The rubied pearls of pomegranate
sparkle in their halved bowl,
the depth of red juice filling in the gaps
where the membrane segments and cradles
the seeds like yolks in whites in shells.
The full leafed plants languish
in the November garden
while the children push their root
systems into their still-warm earth,
crushing the bright arils between their teeth,
exploding the tart-sweet mysteries
of love’s reciprocity, of grasping and giving.
“Being happy means entering wholeheartedly into everything – no matter what type of challenge it presents, no matter what the possible difficulties involved – entering into it body, soul, mind, and spirit. We have to enter into it in such a way that we’re no longer separated from what we’re doing. We forget ourselves at the same time that we give ourselves completely. And when we do enter into life totally and completely, then, if we stop and reflect for just a moment, we’ll notice that somehow we’re beginning to experience happiness. This is what we’re made for.”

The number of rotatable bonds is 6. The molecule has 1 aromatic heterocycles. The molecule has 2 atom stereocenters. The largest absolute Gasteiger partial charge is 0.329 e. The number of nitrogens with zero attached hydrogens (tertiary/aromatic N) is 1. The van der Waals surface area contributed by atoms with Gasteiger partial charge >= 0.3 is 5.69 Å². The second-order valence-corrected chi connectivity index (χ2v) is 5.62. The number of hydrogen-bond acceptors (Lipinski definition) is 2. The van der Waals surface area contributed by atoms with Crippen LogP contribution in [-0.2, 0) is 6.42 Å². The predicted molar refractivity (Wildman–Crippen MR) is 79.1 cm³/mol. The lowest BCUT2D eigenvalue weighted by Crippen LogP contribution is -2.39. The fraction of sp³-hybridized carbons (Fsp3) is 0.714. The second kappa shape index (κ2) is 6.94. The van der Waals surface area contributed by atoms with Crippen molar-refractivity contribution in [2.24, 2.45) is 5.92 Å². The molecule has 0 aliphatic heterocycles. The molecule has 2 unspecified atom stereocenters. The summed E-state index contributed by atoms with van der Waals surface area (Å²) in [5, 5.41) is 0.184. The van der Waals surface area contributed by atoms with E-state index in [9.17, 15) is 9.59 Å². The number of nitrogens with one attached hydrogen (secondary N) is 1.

~ The Monks of New Skete (In the Spirit of Happiness, 311)
My days are measured in stacks of clothes and dishes,
morning passing into night through plates of food and containers of water.
I remember yesterday in the deliciousness of re-warmed stew;
I see the future in little pajama-shirts I will never fold again.
My children’s days are measured in the cards they will play
and the apple crisp they will enjoy – what they will get to do before bedtime –
not often in what they have done, rarely in what they are doing.
Questions: “When it’s time…?” Declarations: “When I’m older….”
My God’s days are measured in gifts of love,
sacrifices of sleep, of time, of self.
Beyond even the certainty of sunrise,
he packs together, shakes down, overflows.